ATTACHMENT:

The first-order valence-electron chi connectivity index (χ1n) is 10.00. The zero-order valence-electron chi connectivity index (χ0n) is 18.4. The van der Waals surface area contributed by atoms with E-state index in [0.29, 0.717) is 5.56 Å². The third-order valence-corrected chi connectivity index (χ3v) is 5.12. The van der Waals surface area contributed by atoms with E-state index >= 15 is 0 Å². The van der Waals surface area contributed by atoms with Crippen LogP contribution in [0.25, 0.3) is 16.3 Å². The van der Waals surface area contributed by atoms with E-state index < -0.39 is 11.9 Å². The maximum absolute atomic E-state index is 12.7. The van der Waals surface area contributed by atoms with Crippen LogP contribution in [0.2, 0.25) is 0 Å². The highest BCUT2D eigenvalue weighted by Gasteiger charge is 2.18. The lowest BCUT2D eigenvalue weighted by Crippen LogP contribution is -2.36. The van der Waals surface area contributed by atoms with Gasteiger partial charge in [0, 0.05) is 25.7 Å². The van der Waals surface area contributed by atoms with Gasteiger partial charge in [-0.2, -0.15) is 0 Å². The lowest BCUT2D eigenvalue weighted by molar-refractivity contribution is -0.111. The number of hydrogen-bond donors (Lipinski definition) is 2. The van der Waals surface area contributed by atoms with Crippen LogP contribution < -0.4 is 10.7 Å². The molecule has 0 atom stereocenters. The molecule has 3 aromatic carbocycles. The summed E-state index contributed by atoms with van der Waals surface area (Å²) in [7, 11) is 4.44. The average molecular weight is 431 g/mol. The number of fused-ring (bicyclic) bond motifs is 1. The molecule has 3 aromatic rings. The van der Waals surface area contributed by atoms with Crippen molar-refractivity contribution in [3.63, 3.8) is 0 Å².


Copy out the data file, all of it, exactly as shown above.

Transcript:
The first-order valence-electron chi connectivity index (χ1n) is 10.00. The zero-order valence-electron chi connectivity index (χ0n) is 18.4. The van der Waals surface area contributed by atoms with E-state index in [0.29, 0.717) is 5.56 Å². The third-order valence-corrected chi connectivity index (χ3v) is 5.12. The van der Waals surface area contributed by atoms with E-state index >= 15 is 0 Å². The van der Waals surface area contributed by atoms with Crippen LogP contribution in [0.25, 0.3) is 16.3 Å². The van der Waals surface area contributed by atoms with E-state index < -0.39 is 11.9 Å². The maximum absolute atomic E-state index is 12.7. The van der Waals surface area contributed by atoms with Crippen LogP contribution in [0.2, 0.25) is 0 Å². The highest BCUT2D eigenvalue weighted by Gasteiger charge is 2.18. The lowest BCUT2D eigenvalue weighted by Crippen LogP contribution is -2.36. The van der Waals surface area contributed by atoms with Gasteiger partial charge in [0, 0.05) is 25.7 Å². The van der Waals surface area contributed by atoms with Gasteiger partial charge in [-0.2, -0.15) is 0 Å². The lowest BCUT2D eigenvalue weighted by molar-refractivity contribution is -0.111. The number of hydrogen-bond donors (Lipinski definition) is 2. The van der Waals surface area contributed by atoms with Crippen LogP contribution < -0.4 is 10.7 Å². The molecule has 0 atom stereocenters. The molecule has 3 aromatic carbocycles. The summed E-state index contributed by atoms with van der Waals surface area (Å²) in [7, 11) is 4.44. The average molecular weight is 431 g/mol. The number of fused-ring (bicyclic) bond motifs is 1. The molecule has 3 aromatic rings. The van der Waals surface area contributed by atoms with Crippen molar-refractivity contribution in [3.63, 3.8) is 0 Å².